Negative feedback: ‘tis harder to give than receive
One of my first experiences in business was working at McKinsey & Co in the summer of 2007. I had just graduated from MIT with an M.S. and had received a full-time offer to join the firm in its business technology practice. I opted instead to attend HBS in the fall, so McKinsey was kind enough to bring me on for the summer as a compromise. I wanted to give the whole consulting thing a try and see if it was a fit for me personally, especially after finding I meshed pretty well with several members of the NYC team.
Put simply, I didn’t love consulting. The folks at McKinsey are incredibly talented at what they do, and the organization has a strong culture. I learned a lot about how world-class service organizations are run from working there, but I never saw the value to my own career of being a consultant.
I did take away one important lesson: giving feedback is a heck of a lot harder than receiving it. Feedback is hardwired into the McKinsey culture: you get and give it many times during a typical “engagement.” Even the summer interns get feedback.
I remember my first feedback session, during which my manager sat me down and walked through a couple things I could do better. Eager to please, I had an explanation for each negative observation he brought up. The conversation degraded quickly into an argument.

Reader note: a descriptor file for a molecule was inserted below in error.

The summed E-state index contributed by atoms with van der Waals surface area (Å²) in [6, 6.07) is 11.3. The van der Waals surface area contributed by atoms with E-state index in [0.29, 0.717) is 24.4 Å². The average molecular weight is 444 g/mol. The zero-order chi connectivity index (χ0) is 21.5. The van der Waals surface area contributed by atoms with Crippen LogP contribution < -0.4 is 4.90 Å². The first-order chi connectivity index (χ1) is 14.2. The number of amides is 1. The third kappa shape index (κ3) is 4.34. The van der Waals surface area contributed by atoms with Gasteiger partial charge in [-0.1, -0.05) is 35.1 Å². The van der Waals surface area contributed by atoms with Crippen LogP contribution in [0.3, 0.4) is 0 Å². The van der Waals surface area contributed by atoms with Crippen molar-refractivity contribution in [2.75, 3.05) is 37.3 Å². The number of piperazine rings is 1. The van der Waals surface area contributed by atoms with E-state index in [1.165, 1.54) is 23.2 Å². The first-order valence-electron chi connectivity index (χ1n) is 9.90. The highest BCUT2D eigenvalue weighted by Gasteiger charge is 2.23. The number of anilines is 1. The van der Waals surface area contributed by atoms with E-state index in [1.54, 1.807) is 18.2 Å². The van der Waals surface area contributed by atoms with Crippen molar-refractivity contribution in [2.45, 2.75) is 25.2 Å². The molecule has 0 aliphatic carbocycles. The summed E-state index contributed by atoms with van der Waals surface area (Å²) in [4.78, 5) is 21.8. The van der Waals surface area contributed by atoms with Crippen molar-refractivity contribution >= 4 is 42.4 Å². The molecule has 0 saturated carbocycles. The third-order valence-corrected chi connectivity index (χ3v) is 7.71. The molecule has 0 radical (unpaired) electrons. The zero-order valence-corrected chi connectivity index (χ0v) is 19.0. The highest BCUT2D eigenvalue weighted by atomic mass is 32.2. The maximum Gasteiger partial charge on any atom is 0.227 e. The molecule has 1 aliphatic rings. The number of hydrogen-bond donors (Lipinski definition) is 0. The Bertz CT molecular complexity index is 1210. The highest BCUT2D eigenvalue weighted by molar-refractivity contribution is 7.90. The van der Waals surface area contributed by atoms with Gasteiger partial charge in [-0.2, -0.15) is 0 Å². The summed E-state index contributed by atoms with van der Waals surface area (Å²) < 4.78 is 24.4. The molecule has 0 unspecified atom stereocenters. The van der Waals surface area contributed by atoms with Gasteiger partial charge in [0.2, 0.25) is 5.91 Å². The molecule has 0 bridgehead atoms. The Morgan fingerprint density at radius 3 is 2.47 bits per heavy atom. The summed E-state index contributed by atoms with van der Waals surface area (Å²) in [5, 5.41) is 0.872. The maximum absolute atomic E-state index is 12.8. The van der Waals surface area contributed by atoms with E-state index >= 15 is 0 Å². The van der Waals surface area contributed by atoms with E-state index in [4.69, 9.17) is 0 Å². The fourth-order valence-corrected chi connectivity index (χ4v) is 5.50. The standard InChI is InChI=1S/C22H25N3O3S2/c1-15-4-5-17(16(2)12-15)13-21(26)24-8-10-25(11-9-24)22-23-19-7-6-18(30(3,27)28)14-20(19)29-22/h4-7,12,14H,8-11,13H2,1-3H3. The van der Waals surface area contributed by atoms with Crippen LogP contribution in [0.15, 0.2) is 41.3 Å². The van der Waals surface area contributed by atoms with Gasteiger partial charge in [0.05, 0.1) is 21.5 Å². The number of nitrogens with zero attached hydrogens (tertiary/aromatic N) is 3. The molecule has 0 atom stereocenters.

Eventually, he interjected:
Ok, hold on a second. You have to realize something.
As hard as you think it is to receive negative feedback from me, it’s a heck of a lot harder for me to give it to you. So, if you want this to be constructive, you need to sit there and listen and not be defensive of every point I make.
I get this now, many years later, after having been on both sides of the table repeatedly. Nobody likes making other people feel like they’re doing a bad job. I think that’s why most organizations suck at giving feedback: managers want to avoid putting themselves in an awkward position.
Yet, without difficult conversations, problems fester and go unnoticed by those who are creating them. The best thing you can do is have that conversation often and early, and if employees are self-aware, they will eventually thank you for it.
On the receiving end, the best thing you can do is to shut up and listen hard. If you really disagree with the feedback, then ask clarifying questions in the form of, “So, let me make sure I understand you correctly. Are you saying…” Just starting off the sentence that way will take the edge off.
Finally, don’t confuse the above with “sugar coating” or common politeness. How humans interact with each other inside a company forms the basis of its culture and can make transparent communication easy or difficult. The managers alone don’t carry the burden of making feedback productive; employees need to do their part as well.